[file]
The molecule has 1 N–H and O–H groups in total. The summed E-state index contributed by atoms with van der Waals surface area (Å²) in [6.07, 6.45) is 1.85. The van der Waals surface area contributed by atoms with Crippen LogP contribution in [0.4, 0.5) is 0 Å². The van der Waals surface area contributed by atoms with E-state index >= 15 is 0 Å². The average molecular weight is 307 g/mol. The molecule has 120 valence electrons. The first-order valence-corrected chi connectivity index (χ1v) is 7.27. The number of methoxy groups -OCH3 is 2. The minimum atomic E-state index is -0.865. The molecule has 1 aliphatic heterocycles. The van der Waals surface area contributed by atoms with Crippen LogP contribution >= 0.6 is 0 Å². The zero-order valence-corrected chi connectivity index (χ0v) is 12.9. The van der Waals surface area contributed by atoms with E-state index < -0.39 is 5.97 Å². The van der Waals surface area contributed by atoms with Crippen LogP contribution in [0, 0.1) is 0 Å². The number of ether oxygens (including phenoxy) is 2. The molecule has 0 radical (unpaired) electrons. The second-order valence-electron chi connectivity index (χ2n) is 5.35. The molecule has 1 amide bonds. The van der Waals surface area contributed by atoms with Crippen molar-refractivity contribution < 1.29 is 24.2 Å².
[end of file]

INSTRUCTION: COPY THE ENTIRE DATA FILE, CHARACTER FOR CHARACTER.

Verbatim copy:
The molecule has 1 N–H and O–H groups in total. The summed E-state index contributed by atoms with van der Waals surface area (Å²) in [6.07, 6.45) is 1.85. The van der Waals surface area contributed by atoms with Crippen LogP contribution in [0.4, 0.5) is 0 Å². The van der Waals surface area contributed by atoms with E-state index >= 15 is 0 Å². The average molecular weight is 307 g/mol. The molecule has 120 valence electrons. The first-order valence-corrected chi connectivity index (χ1v) is 7.27. The number of methoxy groups -OCH3 is 2. The minimum atomic E-state index is -0.865. The molecule has 1 aliphatic heterocycles. The van der Waals surface area contributed by atoms with Crippen LogP contribution >= 0.6 is 0 Å². The zero-order valence-corrected chi connectivity index (χ0v) is 12.9. The van der Waals surface area contributed by atoms with E-state index < -0.39 is 5.97 Å². The van der Waals surface area contributed by atoms with Crippen LogP contribution in [0, 0.1) is 0 Å². The number of ether oxygens (including phenoxy) is 2. The molecule has 0 radical (unpaired) electrons. The second-order valence-electron chi connectivity index (χ2n) is 5.35. The molecule has 1 amide bonds. The van der Waals surface area contributed by atoms with Crippen molar-refractivity contribution < 1.29 is 24.2 Å².